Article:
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Why International Investors Tap U.S.-Listed ETFs


Exchange traded funds are gaining a greater following abroad as many foreign investors find that U.S.-listed offerings provide a more efficient means to access international markets.

According to ETFGI, institutions in over 50 countries utilize U.S. ETFs in their investment portfolios, reports Jackie Noblett for Ignites.

“Global institutions are looking for non-local exposure and they are using ETFs to get that exposure,” Daniel Gamba, head of Americas iShares institutional business at BlackRock, said in the article. “It’s the preferred vehicle because it’s a very transparent vehicle, and these [pension] plans are highly regulated. They like the fact that ETFs are regulated by the SEC but they are also regulated by the exchange where they are listed. And they like the fact that they are very liquid.”

About 17% of BlackRock iShares’ $561 billion in ETF assets under management comes from international markets, but 75% of the fund provider’s flows from Latin America and Asia are into U.S.-listed products.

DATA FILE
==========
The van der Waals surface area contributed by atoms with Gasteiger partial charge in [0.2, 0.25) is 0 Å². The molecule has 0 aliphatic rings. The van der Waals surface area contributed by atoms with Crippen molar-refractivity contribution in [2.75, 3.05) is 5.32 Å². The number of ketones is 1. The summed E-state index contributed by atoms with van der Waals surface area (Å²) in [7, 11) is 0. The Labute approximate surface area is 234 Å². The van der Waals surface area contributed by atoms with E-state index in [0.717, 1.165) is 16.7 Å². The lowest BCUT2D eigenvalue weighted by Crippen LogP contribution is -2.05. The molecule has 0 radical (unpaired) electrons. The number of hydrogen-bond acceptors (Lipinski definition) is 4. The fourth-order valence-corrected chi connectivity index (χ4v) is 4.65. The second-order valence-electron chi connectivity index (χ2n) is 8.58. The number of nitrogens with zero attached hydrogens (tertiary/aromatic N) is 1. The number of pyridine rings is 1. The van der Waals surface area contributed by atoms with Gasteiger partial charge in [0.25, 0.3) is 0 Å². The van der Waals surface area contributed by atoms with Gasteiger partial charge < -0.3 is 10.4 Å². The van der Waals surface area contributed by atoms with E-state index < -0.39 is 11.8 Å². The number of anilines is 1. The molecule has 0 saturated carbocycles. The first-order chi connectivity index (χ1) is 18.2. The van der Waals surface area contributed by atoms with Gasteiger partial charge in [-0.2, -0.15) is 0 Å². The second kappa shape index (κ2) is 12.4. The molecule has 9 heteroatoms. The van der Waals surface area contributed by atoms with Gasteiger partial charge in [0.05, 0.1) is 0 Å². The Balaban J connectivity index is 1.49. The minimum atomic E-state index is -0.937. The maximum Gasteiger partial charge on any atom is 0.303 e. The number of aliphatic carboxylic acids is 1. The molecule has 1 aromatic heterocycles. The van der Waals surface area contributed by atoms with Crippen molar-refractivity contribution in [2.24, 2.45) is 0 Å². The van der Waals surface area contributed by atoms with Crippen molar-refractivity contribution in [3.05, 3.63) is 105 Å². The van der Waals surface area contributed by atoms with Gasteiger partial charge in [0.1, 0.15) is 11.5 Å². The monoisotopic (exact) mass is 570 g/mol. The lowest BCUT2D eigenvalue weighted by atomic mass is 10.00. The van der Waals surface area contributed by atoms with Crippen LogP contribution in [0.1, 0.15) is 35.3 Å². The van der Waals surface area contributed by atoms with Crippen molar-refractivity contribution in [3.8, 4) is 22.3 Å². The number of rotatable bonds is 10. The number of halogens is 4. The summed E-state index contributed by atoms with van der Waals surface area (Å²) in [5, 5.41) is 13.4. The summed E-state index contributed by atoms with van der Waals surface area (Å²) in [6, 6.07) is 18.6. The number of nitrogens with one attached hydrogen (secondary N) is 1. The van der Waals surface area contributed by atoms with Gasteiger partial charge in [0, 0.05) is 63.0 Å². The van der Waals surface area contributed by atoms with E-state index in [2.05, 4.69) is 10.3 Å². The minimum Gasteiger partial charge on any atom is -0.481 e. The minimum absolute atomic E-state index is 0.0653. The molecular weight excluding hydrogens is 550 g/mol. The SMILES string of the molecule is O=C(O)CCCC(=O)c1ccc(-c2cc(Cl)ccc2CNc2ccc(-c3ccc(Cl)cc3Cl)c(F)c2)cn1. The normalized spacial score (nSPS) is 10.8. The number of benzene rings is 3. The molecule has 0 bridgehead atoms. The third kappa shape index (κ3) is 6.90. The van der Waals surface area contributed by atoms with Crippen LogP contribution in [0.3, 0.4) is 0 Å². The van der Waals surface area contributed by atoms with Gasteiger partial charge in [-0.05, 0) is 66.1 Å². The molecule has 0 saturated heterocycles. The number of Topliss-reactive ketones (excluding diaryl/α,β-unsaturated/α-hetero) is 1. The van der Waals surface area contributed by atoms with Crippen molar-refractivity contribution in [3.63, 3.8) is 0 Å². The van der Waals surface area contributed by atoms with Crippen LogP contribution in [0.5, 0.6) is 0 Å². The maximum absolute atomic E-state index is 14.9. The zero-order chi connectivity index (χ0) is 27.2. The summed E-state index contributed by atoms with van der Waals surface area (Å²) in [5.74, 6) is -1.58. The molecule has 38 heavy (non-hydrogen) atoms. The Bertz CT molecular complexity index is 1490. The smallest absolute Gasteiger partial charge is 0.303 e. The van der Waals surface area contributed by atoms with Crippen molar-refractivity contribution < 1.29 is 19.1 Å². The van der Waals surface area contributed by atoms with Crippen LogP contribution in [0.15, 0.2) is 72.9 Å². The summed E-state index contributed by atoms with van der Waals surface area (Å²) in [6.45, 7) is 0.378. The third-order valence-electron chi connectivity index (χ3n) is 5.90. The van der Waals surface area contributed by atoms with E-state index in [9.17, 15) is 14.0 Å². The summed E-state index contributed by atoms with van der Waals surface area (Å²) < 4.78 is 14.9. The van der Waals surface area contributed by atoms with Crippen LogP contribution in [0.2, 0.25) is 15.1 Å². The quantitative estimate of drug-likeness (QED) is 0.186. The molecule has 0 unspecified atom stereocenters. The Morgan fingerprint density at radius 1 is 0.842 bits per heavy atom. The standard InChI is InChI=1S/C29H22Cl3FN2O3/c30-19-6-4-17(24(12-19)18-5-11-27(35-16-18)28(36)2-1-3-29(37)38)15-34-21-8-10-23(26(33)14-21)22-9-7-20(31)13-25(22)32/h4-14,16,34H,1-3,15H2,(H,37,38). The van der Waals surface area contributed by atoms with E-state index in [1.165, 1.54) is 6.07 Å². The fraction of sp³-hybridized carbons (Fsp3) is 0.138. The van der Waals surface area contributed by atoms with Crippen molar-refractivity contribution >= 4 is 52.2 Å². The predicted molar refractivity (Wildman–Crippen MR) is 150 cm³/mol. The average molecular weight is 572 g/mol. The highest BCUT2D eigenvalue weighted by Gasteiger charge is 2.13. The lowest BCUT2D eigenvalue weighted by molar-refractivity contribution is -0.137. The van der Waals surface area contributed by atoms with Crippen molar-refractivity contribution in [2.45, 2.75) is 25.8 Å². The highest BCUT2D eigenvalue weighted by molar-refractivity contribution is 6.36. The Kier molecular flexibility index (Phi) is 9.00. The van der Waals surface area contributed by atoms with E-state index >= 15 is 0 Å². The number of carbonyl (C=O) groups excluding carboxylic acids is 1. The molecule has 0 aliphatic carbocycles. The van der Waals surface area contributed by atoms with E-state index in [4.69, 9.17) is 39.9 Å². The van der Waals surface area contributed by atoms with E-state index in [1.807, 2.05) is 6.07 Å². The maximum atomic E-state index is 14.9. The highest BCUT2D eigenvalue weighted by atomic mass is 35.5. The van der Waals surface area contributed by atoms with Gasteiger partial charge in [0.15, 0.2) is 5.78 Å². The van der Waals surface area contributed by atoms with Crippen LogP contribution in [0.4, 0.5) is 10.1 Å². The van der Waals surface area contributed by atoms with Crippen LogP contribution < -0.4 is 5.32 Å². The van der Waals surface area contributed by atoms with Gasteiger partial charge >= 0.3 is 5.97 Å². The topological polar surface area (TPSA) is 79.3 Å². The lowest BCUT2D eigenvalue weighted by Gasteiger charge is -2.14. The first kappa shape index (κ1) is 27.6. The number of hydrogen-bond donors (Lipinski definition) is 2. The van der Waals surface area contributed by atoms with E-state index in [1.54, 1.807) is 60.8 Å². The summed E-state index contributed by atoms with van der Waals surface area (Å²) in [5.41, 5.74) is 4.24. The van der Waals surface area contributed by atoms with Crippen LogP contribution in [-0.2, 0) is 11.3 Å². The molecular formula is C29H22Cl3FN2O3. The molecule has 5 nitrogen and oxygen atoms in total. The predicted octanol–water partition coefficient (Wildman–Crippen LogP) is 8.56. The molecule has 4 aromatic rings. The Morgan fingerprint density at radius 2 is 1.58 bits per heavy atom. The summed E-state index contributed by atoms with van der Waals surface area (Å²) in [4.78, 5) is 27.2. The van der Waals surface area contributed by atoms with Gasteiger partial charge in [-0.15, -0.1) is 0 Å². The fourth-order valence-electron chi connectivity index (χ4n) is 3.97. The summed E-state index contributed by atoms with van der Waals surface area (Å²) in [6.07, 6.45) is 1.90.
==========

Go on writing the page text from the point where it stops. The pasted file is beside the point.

State Street Global Advisors calculates that around 9%, or $135 billion, of total assets in the U.S.-listed ETF market are from non-U.S. entities.

Emerging market pension plans are trying to diversify from locally listed equities, taking on exposure to international markets. For instance, pension funds in Chile have $16 billion in U.S.-listed ETFs, according to ETFGI data.

Moreover, locally listed ETF markets in emerging economies are far less developed. According to BlackRock, there are 36 Latin America-listed ETFs with $12.3 billion in assets.

Meanwhile, ETF providers are expanding into developing economies to capitalize on the emerging middle class. Some sponsors are cross-listing U.S. ETFs on a local bourse and are teaming up with local distribution partners to sell products.

For more information on the ETF industry, visit our current affairs category.

Max Chen contributed to this article.

The opinions and forecasts expressed herein are solely those of Tom Lydon, and may not actually come to pass. Information on this site should not be used or construed as an offer to sell, a solicitation of an offer to buy, or a recommendation for any product.